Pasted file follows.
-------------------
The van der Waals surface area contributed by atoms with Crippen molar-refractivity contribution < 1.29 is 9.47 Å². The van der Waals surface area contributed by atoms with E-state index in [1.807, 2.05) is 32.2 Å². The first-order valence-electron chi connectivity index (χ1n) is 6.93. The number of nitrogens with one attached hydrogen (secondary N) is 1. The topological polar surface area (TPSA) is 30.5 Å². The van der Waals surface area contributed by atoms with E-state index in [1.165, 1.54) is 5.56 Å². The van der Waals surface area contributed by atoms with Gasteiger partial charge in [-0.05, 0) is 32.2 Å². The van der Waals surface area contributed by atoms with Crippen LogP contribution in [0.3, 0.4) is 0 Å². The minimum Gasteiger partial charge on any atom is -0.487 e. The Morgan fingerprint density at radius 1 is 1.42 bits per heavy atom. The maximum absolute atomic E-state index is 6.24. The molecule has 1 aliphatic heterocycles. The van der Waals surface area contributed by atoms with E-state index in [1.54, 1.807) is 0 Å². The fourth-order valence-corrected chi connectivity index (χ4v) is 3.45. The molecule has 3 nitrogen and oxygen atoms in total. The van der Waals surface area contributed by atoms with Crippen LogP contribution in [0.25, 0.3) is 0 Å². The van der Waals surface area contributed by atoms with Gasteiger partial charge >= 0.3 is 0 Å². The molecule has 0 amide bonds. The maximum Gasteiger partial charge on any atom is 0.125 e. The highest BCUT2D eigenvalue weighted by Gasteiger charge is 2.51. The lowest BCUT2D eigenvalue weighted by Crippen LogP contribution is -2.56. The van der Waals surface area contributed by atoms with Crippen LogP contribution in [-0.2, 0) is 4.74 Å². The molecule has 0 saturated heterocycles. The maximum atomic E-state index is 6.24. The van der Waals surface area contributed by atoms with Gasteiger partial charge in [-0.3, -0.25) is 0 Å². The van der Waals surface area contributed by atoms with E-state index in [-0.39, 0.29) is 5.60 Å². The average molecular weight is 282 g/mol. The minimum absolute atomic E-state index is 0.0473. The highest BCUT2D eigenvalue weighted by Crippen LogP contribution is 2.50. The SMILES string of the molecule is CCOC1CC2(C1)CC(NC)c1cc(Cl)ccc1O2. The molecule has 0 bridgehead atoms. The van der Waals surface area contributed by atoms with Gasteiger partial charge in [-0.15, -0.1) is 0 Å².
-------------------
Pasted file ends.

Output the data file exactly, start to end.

The van der Waals surface area contributed by atoms with Crippen molar-refractivity contribution < 1.29 is 9.47 Å². The van der Waals surface area contributed by atoms with E-state index in [1.807, 2.05) is 32.2 Å². The first-order valence-electron chi connectivity index (χ1n) is 6.93. The number of nitrogens with one attached hydrogen (secondary N) is 1. The topological polar surface area (TPSA) is 30.5 Å². The van der Waals surface area contributed by atoms with E-state index in [1.165, 1.54) is 5.56 Å². The van der Waals surface area contributed by atoms with Gasteiger partial charge in [-0.05, 0) is 32.2 Å². The van der Waals surface area contributed by atoms with Crippen LogP contribution in [0.3, 0.4) is 0 Å². The minimum Gasteiger partial charge on any atom is -0.487 e. The Morgan fingerprint density at radius 1 is 1.42 bits per heavy atom. The maximum absolute atomic E-state index is 6.24. The molecule has 1 aliphatic heterocycles. The van der Waals surface area contributed by atoms with E-state index in [1.54, 1.807) is 0 Å². The fourth-order valence-corrected chi connectivity index (χ4v) is 3.45. The molecule has 3 nitrogen and oxygen atoms in total. The van der Waals surface area contributed by atoms with Crippen LogP contribution in [0.25, 0.3) is 0 Å². The van der Waals surface area contributed by atoms with Gasteiger partial charge >= 0.3 is 0 Å². The molecule has 0 amide bonds. The maximum Gasteiger partial charge on any atom is 0.125 e. The highest BCUT2D eigenvalue weighted by Gasteiger charge is 2.51. The lowest BCUT2D eigenvalue weighted by Crippen LogP contribution is -2.56. The van der Waals surface area contributed by atoms with Crippen LogP contribution in [-0.2, 0) is 4.74 Å². The molecule has 0 saturated heterocycles. The maximum atomic E-state index is 6.24. The van der Waals surface area contributed by atoms with Gasteiger partial charge in [-0.3, -0.25) is 0 Å². The van der Waals surface area contributed by atoms with E-state index in [-0.39, 0.29) is 5.60 Å². The average molecular weight is 282 g/mol. The minimum absolute atomic E-state index is 0.0473. The highest BCUT2D eigenvalue weighted by Crippen LogP contribution is 2.50. The SMILES string of the molecule is CCOC1CC2(C1)CC(NC)c1cc(Cl)ccc1O2. The molecule has 0 bridgehead atoms. The van der Waals surface area contributed by atoms with Gasteiger partial charge in [-0.15, -0.1) is 0 Å².